Commitment to Your Business Values

Before getting off the ground, every business venture should consider, prioritize, and write down a set of values with which to align their business goals.


| July 2016



Blank notebook and business charts

These written values might become part of your mission statement, operating principles, or other guiding documents.


Photo by Fotolia/Minerva Studio

A quality food-based business has the ability to provide solutions to our nation’s numerous social and environmental issues. However, entrepreneurs of such ventures have a significant lack of access to the funds they need to get off the ground, let alone grow. Written primarily for people managing socially responsible food businesses, Raising Dough (Chelsea Green Publishing, 2013) by Elizabeth Ü is a guidebook to resources, strategies, and lessons that will benefit any entrepreneur and their supporters, investors, and partners. Ü is a social finance expert, and her descriptions of case studies and personal experience will lead readers through the many stages of a new business, from choosing an ownership model to understanding funding sources like loans, grants, and even crowdfunding. This book is an irreplaceable guide to sustainable finance, and it lays out the tools and planning required to help your small, food-based business launch and thrive.

You can purchase this book from the MOTHER EARTH NEWS store: Raising Dough.

Clarifying Your Values

In 2007 Katie McCaskey and her boyfriend, Brian Wiedemann, moved from New York City to the small town of Staunton, Virginia, where Katie had grown up. One night they realized they needed feta cheese for the recipe they were preparing for dinner. Whereas they would have had no problem finding feta in New York City, there were no grocery stores left within walking distance of their home in Staunton. When Katie happened to mention her feta-free dinner experience to the owner of her local coffee shop, she learned that a man named George Bowers had operated a grocery store in the very same building around the turn of the twentieth century. “Wouldn’t it be great to have a grocery store in the neighborhood again?” Katie mused.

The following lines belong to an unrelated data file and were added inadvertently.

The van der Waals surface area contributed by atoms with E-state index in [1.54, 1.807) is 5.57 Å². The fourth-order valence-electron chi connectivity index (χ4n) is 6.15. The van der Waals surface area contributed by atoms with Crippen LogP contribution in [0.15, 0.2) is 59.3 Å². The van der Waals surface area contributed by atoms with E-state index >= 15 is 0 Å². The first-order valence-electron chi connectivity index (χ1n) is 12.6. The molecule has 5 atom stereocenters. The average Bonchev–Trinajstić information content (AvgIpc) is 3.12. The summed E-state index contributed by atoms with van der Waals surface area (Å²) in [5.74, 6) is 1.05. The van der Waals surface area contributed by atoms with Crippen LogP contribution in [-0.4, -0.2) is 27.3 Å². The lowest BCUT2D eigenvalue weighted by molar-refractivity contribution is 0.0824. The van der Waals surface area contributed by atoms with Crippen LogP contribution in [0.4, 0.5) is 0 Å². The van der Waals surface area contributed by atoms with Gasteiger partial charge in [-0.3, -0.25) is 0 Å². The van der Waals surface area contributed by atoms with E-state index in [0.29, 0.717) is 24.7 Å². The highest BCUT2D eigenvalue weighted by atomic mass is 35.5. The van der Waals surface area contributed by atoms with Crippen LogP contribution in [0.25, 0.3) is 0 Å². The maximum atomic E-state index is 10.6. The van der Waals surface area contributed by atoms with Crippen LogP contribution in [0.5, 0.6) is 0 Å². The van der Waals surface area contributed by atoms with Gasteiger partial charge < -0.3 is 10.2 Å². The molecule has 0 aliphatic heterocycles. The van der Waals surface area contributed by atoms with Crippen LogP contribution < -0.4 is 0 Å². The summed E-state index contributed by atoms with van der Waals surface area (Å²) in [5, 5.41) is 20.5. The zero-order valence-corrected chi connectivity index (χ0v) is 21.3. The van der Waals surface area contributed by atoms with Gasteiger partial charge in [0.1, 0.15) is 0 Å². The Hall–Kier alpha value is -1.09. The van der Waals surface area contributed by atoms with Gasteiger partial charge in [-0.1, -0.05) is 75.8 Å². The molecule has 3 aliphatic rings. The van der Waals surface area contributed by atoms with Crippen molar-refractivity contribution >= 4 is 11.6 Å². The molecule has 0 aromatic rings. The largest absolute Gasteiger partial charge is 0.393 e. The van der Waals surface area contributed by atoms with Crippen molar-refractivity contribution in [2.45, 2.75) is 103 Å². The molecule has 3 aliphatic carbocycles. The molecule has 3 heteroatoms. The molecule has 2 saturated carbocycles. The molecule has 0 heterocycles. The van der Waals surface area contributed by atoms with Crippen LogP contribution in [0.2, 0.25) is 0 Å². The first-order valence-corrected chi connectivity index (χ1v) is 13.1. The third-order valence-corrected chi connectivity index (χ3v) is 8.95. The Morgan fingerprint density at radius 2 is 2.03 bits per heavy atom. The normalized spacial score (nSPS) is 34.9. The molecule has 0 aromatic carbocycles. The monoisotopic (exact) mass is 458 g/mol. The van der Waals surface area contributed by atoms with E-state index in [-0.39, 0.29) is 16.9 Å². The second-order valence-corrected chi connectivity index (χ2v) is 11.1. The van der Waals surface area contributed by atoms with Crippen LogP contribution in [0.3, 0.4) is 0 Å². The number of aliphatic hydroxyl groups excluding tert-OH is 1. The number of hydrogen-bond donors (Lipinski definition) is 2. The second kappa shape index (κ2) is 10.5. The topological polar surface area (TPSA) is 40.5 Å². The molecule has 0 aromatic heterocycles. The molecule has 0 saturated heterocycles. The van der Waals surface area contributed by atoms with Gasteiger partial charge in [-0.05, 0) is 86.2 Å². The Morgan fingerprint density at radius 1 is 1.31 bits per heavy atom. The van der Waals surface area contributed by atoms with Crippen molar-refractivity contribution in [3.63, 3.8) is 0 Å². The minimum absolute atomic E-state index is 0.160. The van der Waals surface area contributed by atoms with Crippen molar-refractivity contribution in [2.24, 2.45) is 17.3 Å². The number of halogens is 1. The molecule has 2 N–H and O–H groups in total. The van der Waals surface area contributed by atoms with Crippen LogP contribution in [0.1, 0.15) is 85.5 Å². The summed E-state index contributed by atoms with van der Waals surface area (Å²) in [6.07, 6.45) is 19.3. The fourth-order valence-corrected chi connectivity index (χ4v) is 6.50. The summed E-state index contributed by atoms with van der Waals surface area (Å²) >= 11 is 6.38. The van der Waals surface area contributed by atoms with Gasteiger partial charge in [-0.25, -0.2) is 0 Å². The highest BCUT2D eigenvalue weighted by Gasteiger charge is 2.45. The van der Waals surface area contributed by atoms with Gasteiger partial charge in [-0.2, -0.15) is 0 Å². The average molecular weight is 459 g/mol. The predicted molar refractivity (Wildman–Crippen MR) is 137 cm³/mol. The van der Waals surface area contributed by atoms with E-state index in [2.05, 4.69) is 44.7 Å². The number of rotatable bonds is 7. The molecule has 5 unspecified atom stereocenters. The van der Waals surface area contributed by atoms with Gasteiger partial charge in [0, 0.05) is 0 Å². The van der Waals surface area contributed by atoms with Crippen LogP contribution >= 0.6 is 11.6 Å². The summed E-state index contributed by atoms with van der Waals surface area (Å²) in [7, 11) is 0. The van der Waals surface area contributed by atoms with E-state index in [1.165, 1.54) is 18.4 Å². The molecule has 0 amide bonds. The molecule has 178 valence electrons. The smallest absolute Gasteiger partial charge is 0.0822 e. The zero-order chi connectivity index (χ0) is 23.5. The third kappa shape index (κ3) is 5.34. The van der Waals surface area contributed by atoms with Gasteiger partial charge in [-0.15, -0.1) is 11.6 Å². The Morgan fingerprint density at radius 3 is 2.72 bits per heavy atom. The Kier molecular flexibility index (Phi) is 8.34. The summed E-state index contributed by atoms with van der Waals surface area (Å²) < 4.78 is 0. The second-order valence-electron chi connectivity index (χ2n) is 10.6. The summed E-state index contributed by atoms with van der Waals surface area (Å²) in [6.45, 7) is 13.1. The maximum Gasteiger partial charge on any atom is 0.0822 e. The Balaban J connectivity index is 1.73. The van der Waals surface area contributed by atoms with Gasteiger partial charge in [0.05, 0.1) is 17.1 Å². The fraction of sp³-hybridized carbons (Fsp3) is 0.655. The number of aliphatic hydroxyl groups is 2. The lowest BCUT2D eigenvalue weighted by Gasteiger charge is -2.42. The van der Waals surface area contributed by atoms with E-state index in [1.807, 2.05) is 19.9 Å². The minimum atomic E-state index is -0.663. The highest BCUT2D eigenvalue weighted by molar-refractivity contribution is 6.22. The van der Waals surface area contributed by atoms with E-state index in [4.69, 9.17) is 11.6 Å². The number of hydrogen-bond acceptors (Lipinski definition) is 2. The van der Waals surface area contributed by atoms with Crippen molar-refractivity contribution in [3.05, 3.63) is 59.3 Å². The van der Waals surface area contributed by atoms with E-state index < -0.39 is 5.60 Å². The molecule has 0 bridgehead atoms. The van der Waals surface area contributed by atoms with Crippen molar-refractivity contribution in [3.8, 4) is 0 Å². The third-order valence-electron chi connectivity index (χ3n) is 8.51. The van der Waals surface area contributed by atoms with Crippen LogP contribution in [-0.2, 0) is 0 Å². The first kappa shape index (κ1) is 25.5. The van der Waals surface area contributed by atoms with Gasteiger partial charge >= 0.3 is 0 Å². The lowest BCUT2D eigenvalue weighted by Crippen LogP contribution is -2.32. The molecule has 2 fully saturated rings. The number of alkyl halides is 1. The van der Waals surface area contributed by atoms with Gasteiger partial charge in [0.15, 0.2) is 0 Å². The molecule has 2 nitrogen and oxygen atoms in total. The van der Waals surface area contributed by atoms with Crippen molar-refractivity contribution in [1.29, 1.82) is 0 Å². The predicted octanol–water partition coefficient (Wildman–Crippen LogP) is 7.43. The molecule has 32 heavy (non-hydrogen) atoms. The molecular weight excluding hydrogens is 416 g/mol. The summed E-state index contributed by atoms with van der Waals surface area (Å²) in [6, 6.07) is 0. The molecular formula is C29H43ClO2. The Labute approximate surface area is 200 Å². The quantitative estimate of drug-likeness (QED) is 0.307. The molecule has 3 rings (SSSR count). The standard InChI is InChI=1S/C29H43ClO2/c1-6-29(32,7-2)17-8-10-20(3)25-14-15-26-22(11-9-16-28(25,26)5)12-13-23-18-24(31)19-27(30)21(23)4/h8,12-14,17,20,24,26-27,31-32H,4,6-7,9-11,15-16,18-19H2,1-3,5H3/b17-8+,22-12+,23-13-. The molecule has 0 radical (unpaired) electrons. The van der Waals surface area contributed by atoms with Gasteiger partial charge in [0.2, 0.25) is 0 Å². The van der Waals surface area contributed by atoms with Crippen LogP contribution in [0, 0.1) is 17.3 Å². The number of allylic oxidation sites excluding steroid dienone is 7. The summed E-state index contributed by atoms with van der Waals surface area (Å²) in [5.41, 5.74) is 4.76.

A few weeks later the coffee shop owner told Katie that he and his wife had decided to reopen the grocery store in the location next to their shop. They had already invested a significant amount of money into the business; would Katie and Brian like to join them as minority partners? “These people were fun, enthusiastic, and nice! It sounded like they had great experience, connections in the community, and connections to local farmers,” Katie recalls. “Personality-wise, it seemed like a really good fit. They were talking about all the things that we cared about: community, neighborhood, local food.” She and Brian liked the idea of being able to invest in the community while also helping create the kind of neighborhood store that they themselves would like to spend time in — one that would carry both local products and gourmet “essentials,” including feta cheese.

Katie and Brian invested $20,000 of their own funds, which gave them a minority ownership stake in the business. In 2008 the George Bowers Grocery Store received the first microloan from the newly established Staunton Creative Community Fund, a grand total of $5,000. “This was a small percent of the overall cost of renovating the 130-year-old building and buying inventory for the store,” Katie says, “but we weren’t going to say no! Fortunately, we were also able to get a $17,000 line of credit from a community bank.” The two couples opened the new grocery store at the end of 2008, much to the delight of the community.

Within a few months, however, the business partnership began to sour. Katie and Brian found themselves shouldering the bulk of the daily work of operating the store, and their partners — who were going through a divorce — were less and less available to share the workload. In addition to differences over appropriate work ethics, the couples found themselves at odds over the procurement standards for the store’s inventory, despite the fact that they had seemed to agree that purchasing local food was a major priority. “One day, one of our partners came back with a load of cheese from Costco. I was shocked. I asked, ‘Why did you do that? This isn’t local at all,’ and the response was, ‘Well, it’s from our local Costco.’ It was agonizing! We clearly didn’t share the same values around what ‘local’ means.”





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